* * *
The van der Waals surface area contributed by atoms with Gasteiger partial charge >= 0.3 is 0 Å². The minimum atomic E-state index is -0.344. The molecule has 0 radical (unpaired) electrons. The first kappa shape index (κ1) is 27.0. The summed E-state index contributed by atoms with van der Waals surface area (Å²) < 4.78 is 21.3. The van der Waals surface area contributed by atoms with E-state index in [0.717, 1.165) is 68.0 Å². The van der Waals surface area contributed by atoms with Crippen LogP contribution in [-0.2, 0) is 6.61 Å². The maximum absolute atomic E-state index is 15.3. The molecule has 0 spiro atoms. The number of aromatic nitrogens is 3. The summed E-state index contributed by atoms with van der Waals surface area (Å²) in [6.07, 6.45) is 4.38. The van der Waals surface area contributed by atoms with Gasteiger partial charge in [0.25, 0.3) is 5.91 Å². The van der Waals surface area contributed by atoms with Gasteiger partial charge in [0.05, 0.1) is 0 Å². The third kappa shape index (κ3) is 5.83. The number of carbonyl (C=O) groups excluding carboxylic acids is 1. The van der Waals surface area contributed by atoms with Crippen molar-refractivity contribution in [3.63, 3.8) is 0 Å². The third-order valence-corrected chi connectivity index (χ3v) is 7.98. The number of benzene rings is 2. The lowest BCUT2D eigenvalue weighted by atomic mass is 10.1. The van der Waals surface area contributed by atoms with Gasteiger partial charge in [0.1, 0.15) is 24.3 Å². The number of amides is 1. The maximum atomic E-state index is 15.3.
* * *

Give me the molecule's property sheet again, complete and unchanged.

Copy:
The van der Waals surface area contributed by atoms with Gasteiger partial charge >= 0.3 is 0 Å². The minimum atomic E-state index is -0.344. The molecule has 0 radical (unpaired) electrons. The first kappa shape index (κ1) is 27.0. The summed E-state index contributed by atoms with van der Waals surface area (Å²) < 4.78 is 21.3. The van der Waals surface area contributed by atoms with E-state index in [0.717, 1.165) is 68.0 Å². The van der Waals surface area contributed by atoms with Crippen LogP contribution in [-0.2, 0) is 6.61 Å². The maximum absolute atomic E-state index is 15.3. The molecule has 0 spiro atoms. The number of aromatic nitrogens is 3. The summed E-state index contributed by atoms with van der Waals surface area (Å²) in [6.07, 6.45) is 4.38. The van der Waals surface area contributed by atoms with Gasteiger partial charge in [0.25, 0.3) is 5.91 Å². The van der Waals surface area contributed by atoms with Gasteiger partial charge in [0.05, 0.1) is 0 Å². The third kappa shape index (κ3) is 5.83. The number of carbonyl (C=O) groups excluding carboxylic acids is 1. The van der Waals surface area contributed by atoms with Crippen molar-refractivity contribution in [3.63, 3.8) is 0 Å². The third-order valence-corrected chi connectivity index (χ3v) is 7.98. The number of benzene rings is 2. The lowest BCUT2D eigenvalue weighted by atomic mass is 10.1. The van der Waals surface area contributed by atoms with Gasteiger partial charge in [0.1, 0.15) is 24.3 Å². The number of amides is 1. The maximum atomic E-state index is 15.3.